In 1946, which historical figure first used the term "Iron Curtain," during a speech in the American state of Missouri?
And the answer: Winston Churchill.
Between 1945 and 1991, the Iron Curtain was a boundary, separating Soviet-controlled areas in Eastern Europe from those in the West. The Iron Curtain's popularity as a Cold War symbol is attributed to its use in a speech by Winston Churchill, given in March 1946 at Westminster College in the United States.
"From Stettin in the Baltic to Trieste in the Adriatic, an iron curtain has descended across the continent," declared former British prime minister Churchill. Today known as one of the first defining moments of the impending Cold War, Churchill’s Iron Curtain speech introduced a phrase whose impacts on the cultural vernacular are felt even today. Interestingly, "iron curtain" was used as a metaphor long before Churchill popularized it. Somewhat ironically, it was several Russian (and German) authors who engaged the term in the 1920s, using it to describe the "iron curtain descending on Russian history."
Regardless of origin, Churchill’s speech assigned the "iron curtain" a new power. Perhaps most significantly, the phrase began to erect the ideological walls of the Cold War – walls that would only grow in the following decades. While much of the western public at the time still regarded the Soviet Union as an ally following the close of World War II, "iron curtain" gained popularity as a shorthand reference to the division of Europe as the Cold War strengthened.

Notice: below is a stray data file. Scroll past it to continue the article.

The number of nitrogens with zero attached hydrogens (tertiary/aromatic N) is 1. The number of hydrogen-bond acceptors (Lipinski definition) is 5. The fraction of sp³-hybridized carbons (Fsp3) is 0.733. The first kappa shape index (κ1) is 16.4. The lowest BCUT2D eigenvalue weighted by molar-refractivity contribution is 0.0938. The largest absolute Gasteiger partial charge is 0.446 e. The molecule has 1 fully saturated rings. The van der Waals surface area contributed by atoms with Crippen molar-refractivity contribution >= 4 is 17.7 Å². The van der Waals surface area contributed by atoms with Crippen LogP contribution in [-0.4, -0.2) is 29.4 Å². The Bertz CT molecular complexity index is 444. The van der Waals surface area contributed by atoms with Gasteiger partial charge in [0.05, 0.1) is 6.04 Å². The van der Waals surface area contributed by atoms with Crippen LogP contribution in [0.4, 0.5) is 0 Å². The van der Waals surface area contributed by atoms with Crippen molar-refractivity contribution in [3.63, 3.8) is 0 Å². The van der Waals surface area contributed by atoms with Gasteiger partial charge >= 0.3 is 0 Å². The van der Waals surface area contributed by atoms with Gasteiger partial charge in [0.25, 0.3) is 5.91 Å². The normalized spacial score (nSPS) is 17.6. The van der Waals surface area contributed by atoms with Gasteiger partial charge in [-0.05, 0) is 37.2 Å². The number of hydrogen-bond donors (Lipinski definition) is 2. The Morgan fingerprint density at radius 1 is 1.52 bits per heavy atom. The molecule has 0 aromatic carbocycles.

Eventually, the iron curtain became palpable in its political, economic and military effects. The line of the iron curtain was drawn, and on either side of it states developed their own international military alliances, namely the Warsaw Pact and NATO. Physically, the iron curtain took the form of border defenses between the countries of Europe in the middle of the continent, most notably the Berlin Wall.
To learn more about Churchill’s iron curtain and its long-lasting effects, check out the video below.